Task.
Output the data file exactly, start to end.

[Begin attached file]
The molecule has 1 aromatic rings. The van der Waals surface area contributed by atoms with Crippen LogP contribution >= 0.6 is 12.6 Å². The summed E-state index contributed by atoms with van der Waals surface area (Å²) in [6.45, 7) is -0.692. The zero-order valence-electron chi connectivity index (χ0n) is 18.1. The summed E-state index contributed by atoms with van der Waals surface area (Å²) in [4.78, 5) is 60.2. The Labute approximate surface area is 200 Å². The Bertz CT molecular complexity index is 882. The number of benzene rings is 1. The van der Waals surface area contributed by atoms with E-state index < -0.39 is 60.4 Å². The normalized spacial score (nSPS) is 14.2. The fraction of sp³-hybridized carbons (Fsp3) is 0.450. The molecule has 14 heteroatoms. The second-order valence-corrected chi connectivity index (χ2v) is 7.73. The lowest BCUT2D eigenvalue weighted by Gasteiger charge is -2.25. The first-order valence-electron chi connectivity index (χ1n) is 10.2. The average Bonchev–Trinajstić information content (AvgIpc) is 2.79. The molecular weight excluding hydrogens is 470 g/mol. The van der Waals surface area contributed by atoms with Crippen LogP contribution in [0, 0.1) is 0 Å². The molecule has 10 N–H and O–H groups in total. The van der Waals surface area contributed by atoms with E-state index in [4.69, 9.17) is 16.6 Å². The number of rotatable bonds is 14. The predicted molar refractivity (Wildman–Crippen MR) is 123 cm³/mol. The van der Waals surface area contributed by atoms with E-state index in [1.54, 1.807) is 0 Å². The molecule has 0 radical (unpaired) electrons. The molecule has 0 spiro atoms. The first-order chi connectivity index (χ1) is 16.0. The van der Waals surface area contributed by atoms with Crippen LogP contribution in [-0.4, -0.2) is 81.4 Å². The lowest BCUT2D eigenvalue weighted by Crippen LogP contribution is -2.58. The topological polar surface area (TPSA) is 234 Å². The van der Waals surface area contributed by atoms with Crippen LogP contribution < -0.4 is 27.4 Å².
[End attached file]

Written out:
The molecule has 1 aromatic rings. The van der Waals surface area contributed by atoms with Crippen LogP contribution >= 0.6 is 12.6 Å². The summed E-state index contributed by atoms with van der Waals surface area (Å²) in [6.45, 7) is -0.692. The zero-order valence-electron chi connectivity index (χ0n) is 18.1. The summed E-state index contributed by atoms with van der Waals surface area (Å²) in [4.78, 5) is 60.2. The Labute approximate surface area is 200 Å². The Bertz CT molecular complexity index is 882. The number of benzene rings is 1. The van der Waals surface area contributed by atoms with E-state index < -0.39 is 60.4 Å². The normalized spacial score (nSPS) is 14.2. The fraction of sp³-hybridized carbons (Fsp3) is 0.450. The molecule has 14 heteroatoms. The second-order valence-corrected chi connectivity index (χ2v) is 7.73. The lowest BCUT2D eigenvalue weighted by Gasteiger charge is -2.25. The first-order valence-electron chi connectivity index (χ1n) is 10.2. The average Bonchev–Trinajstić information content (AvgIpc) is 2.79. The molecular weight excluding hydrogens is 470 g/mol. The van der Waals surface area contributed by atoms with Crippen LogP contribution in [0, 0.1) is 0 Å². The molecule has 10 N–H and O–H groups in total. The van der Waals surface area contributed by atoms with E-state index in [4.69, 9.17) is 16.6 Å². The number of rotatable bonds is 14. The predicted molar refractivity (Wildman–Crippen MR) is 123 cm³/mol. The van der Waals surface area contributed by atoms with E-state index in [1.54, 1.807) is 0 Å². The molecule has 0 radical (unpaired) electrons. The molecule has 0 spiro atoms. The first-order chi connectivity index (χ1) is 16.0. The van der Waals surface area contributed by atoms with Crippen LogP contribution in [-0.4, -0.2) is 81.4 Å². The lowest BCUT2D eigenvalue weighted by Crippen LogP contribution is -2.58. The topological polar surface area (TPSA) is 234 Å². The van der Waals surface area contributed by atoms with Crippen LogP contribution < -0.4 is 27.4 Å².